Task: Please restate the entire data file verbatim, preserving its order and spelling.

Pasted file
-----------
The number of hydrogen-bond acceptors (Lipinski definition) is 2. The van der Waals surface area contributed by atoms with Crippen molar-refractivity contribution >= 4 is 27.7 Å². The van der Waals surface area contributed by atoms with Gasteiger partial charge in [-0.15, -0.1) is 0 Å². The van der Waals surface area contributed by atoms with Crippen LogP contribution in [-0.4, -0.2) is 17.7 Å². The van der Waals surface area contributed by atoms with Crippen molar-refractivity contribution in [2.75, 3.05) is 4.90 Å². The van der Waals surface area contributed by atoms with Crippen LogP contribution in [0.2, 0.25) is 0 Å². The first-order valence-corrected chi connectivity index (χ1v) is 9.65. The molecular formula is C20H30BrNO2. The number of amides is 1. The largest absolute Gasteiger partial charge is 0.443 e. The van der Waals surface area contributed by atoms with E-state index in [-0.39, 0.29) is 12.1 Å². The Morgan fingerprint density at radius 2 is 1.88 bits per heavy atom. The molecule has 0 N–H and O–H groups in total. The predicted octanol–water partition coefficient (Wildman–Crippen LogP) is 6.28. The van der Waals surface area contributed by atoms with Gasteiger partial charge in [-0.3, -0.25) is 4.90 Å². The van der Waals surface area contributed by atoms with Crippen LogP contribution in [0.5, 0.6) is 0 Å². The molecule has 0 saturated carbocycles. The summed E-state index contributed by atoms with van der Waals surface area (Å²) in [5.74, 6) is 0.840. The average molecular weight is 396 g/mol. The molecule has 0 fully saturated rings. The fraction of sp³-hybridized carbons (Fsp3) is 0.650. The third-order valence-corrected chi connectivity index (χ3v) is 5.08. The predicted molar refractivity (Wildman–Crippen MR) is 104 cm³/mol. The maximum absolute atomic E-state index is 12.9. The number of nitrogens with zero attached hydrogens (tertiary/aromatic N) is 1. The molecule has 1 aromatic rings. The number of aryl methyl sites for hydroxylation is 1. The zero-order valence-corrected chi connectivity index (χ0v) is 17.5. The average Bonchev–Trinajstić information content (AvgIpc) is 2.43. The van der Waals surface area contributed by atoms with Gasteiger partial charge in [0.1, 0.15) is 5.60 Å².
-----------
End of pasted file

The number of hydrogen-bond acceptors (Lipinski definition) is 2. The van der Waals surface area contributed by atoms with Crippen molar-refractivity contribution >= 4 is 27.7 Å². The van der Waals surface area contributed by atoms with Gasteiger partial charge in [-0.15, -0.1) is 0 Å². The van der Waals surface area contributed by atoms with Crippen LogP contribution in [-0.4, -0.2) is 17.7 Å². The van der Waals surface area contributed by atoms with Crippen molar-refractivity contribution in [2.75, 3.05) is 4.90 Å². The van der Waals surface area contributed by atoms with Crippen LogP contribution in [0.2, 0.25) is 0 Å². The first-order valence-corrected chi connectivity index (χ1v) is 9.65. The molecular formula is C20H30BrNO2. The number of amides is 1. The largest absolute Gasteiger partial charge is 0.443 e. The van der Waals surface area contributed by atoms with E-state index in [-0.39, 0.29) is 12.1 Å². The Morgan fingerprint density at radius 2 is 1.88 bits per heavy atom. The molecule has 0 N–H and O–H groups in total. The predicted octanol–water partition coefficient (Wildman–Crippen LogP) is 6.28. The van der Waals surface area contributed by atoms with Gasteiger partial charge in [-0.3, -0.25) is 4.90 Å². The van der Waals surface area contributed by atoms with Crippen LogP contribution in [0.5, 0.6) is 0 Å². The molecule has 0 saturated carbocycles. The summed E-state index contributed by atoms with van der Waals surface area (Å²) in [5.74, 6) is 0.840. The average molecular weight is 396 g/mol. The molecule has 0 fully saturated rings. The fraction of sp³-hybridized carbons (Fsp3) is 0.650. The third-order valence-corrected chi connectivity index (χ3v) is 5.08. The predicted molar refractivity (Wildman–Crippen MR) is 104 cm³/mol. The maximum absolute atomic E-state index is 12.9. The number of nitrogens with zero attached hydrogens (tertiary/aromatic N) is 1. The molecule has 1 aromatic rings. The number of aryl methyl sites for hydroxylation is 1. The zero-order valence-corrected chi connectivity index (χ0v) is 17.5. The average Bonchev–Trinajstić information content (AvgIpc) is 2.43. The van der Waals surface area contributed by atoms with Gasteiger partial charge in [0.1, 0.15) is 5.60 Å².